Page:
134th Infantry Regiment Website
"All Hell Can't Stop Us"
Agincourt is a small town located just northeast of Nancy, France. Its key terrain feature is the Paine de Sucre or Sugar Loaf Hill, which dominates the entire valley. From September 16 - 21, 1944 the 35th Infantry Division fought the Battle of Sugar Loaf against heavy enemy resistance. Sgt. Ralph F. Greeley was awarded the Distinguished Service Cross for extraordinary heroism during that battle. The following is an eyewitness account of Sgt. Greeley's actions:
"On 19 Sept 44, the 1st Bn, 134th Infantry, supported by its heavy weapons company, was engaged against the enemy in the vicinity of Agincourt, France, moving in against enemy installations located on Pain de Sucre Hill. The attacking forces ran into intense enemy 88mm, mortar and small arms fire; the ground was open and no cover available. Casualties were heavy even though an advance of only approximately 500 yards had been made. By the time the bottom of the hill was reached, it was impossible to advance because of the heavy rain of fire falling in the area. Two rifle platoons swung to the right seeking another route up the hill. As they got halfway up and proceeded to cross open ground, the Germans opened up with machine gun and direct fire from two 88's mounted on 2 Tiger Tanks located in positions of defilade. Both the attacking riflemen and supporting machine gunners became disorganized; and, after direct 88 fire had knocked out 7 men with one shot, killing 3 and wounding 4, a withdrawal was made to seek cover".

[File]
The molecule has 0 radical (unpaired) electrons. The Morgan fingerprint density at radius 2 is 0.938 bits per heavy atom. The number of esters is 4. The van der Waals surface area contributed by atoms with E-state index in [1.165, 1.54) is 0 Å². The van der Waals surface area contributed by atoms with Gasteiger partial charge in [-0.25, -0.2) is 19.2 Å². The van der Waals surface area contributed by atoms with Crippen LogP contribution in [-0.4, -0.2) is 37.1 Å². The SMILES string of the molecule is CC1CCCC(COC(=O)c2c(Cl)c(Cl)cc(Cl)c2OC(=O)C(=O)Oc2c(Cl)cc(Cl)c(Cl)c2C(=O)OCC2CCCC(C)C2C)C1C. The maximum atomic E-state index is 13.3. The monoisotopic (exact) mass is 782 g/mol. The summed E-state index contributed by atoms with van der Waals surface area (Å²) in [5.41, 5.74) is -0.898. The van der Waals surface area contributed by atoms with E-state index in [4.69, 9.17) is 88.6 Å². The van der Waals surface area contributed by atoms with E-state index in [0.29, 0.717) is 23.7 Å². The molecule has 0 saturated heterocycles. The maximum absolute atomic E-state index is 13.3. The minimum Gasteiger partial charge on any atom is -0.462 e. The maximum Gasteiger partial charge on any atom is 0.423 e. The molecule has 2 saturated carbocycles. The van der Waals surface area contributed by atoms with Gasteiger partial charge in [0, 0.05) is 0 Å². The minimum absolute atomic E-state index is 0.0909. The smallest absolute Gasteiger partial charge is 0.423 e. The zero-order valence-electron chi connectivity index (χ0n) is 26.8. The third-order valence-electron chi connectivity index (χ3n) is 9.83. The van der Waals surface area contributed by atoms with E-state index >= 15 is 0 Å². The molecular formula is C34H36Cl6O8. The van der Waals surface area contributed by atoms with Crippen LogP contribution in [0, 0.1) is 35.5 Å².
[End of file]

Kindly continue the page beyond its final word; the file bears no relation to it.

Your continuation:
"I noticed Sgt. Greeley, a heavy machine gun section sergeant in Company D, grab a heavy machine gun which was mounted on a tripod, the number 1 and 2 gunners having been wounded, and completely disregarding his own safety, he pulled it forward 25 yards and from this strategic position put the gun into action himself, spraying the enemy tanks in the vicinity around him. The effectiveness of this fire caused the tanks to button up the turrets thereby completely eliminating enemy observation of our forces from the tanks. I saw Sgt. Greeley continue firing from his position until the attacking forces had the opportunity to withdraw to a safer position. The enemy tanks were still firing but no longer effectively, due to their buttoned condition. Then one shell lit about 5 yards from Sgt. Greeley wounding him and knocking out his machine gun. He could not be reached until late that night under cover of darkness. He was then evacuated but died of wounds received a few days later. His supreme sacrifice was undoubtedly responsible for the saving of many of his comrades".
On September 15, 2015 the town of Agincourt, France dedicated a memorial to the sixty-nine 35th Infantry Division soldiers who were killed in action or died of wounds during the Battle of Sugar Loaf Hill. Sgt. Ralph F. Greeley, Company D, 134th Infantry Regiment is buried at Lorraine American Cemetery.